Before last year’s national championship game, there was a lot of discussion about whether a win would make Nick Saban the greatest college coach of all-time.
Saban was going after his sixth national championship, which would tie him with the original Alabama legend, Bear Bryant.
I may be in the minority here. But even though the Crimson Tide lost 35-31 to Clemson in Tampa last January, Saban is still in that discussion as far as I’m concerned.
No disrespect to the man in the hound’s tooth hat. But it’s way harder to win in this era than it was in Bryant’s day. The competition is so much fiercer; there are so many more schools that are threats to go all the way. Five titles in Saban's era vs. six for Bryant is at least a wash, as far as I'm concerned. Especially because Saban, who won his first title at LSU, is the only coach in AP-poll era to win national championship at two schools.
That said, I won’t press the argument that Saban already is the best of all-time.
There is no arguing this, though: He is far from done.[membership level="0"] The rest of this article is available to subscribers only - to become a subscriber click here.[/membership] [membership]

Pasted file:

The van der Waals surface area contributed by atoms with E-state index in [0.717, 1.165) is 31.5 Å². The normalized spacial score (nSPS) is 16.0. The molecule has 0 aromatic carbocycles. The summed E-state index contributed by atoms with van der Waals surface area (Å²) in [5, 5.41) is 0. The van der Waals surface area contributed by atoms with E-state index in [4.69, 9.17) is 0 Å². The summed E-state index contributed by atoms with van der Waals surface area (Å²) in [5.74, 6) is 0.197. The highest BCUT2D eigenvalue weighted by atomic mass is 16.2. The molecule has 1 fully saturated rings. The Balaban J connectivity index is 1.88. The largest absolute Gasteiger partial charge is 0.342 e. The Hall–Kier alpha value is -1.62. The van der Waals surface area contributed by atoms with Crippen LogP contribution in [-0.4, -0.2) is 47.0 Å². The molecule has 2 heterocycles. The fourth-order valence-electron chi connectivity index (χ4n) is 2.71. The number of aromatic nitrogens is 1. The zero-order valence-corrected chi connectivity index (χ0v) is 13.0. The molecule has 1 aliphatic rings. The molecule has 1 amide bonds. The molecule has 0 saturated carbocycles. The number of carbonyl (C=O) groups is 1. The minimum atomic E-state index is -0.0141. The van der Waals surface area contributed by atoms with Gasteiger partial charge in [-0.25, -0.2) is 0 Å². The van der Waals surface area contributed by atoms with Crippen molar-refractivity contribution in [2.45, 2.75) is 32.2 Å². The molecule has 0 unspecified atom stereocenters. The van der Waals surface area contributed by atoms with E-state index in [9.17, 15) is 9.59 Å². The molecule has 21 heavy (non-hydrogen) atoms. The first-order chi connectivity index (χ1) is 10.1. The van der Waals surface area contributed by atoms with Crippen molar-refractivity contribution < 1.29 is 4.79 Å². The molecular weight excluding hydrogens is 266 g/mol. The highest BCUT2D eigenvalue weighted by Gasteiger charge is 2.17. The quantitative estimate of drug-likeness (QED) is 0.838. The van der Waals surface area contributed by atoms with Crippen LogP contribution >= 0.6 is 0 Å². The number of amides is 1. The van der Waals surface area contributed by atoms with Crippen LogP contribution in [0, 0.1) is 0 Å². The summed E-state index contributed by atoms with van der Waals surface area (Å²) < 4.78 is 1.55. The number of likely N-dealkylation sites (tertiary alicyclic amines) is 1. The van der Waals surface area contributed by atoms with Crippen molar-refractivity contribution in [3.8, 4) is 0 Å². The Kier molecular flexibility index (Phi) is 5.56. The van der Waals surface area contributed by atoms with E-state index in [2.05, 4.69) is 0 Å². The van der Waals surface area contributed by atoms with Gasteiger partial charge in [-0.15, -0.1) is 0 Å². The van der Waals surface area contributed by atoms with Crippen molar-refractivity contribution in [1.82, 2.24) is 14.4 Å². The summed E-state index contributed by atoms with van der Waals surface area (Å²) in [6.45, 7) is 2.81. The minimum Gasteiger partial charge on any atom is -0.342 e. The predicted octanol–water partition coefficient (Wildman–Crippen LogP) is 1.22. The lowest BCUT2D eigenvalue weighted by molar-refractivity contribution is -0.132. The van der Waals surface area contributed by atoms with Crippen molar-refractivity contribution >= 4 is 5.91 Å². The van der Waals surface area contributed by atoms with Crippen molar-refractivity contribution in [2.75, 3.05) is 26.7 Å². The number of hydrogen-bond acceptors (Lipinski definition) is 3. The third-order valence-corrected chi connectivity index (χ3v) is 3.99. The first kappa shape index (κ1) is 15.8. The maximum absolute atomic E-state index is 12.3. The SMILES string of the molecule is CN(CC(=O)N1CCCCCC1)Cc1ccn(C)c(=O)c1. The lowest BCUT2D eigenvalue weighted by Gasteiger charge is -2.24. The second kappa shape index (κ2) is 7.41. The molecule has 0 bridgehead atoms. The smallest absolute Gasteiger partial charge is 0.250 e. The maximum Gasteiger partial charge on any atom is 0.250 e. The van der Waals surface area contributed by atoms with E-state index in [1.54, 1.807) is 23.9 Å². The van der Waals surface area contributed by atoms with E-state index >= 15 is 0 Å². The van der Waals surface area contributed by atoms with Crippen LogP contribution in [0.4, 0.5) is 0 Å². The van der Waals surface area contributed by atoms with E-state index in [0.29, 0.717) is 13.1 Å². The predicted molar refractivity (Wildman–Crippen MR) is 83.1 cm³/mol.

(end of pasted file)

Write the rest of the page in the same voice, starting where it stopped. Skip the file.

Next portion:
This year’s Alabama team is the next in a series of heavyweight contenders that could wind up winning all the marbles.
As usual, the Crimson Tide will be long on defense. Even though they must replace five players in their front seven, that’s what Saban and his staff do. On offense, the Tide again should have a punishing running game, with Damien Harris and Bo Scarbrough running behind another vintage offensive line. And Jalen Hurts is Albama’s first returning starter at quarterback since A.J. McCarron in 2013.
The schedule starts with a bang: ‘Bama vs. Florida State in Atlanta on Sept. 2.
This is the beauty of the four-team College Football Playoff that so many traditionalists resisted for so long. These teams, which would have avoided each other in the past, now can play on Labor Day and know that, no matter the outcome, they will still have the opportunity to play for the national championship at season’s end, if they take care of the rest of their business.
Considering that the national championship game will be played in Atlanta in January, there would be a lot of symmetry to a rematch.
I’m not going to predict that, not with worthy contenders like Ohio State and Penn State in the Midwest, and USC and Washington out West, not to mention defending champion Clemson.
But it wouldn’t surprise me if Saban added another title to his resume when it’s all said and done in college football this season.[/membership]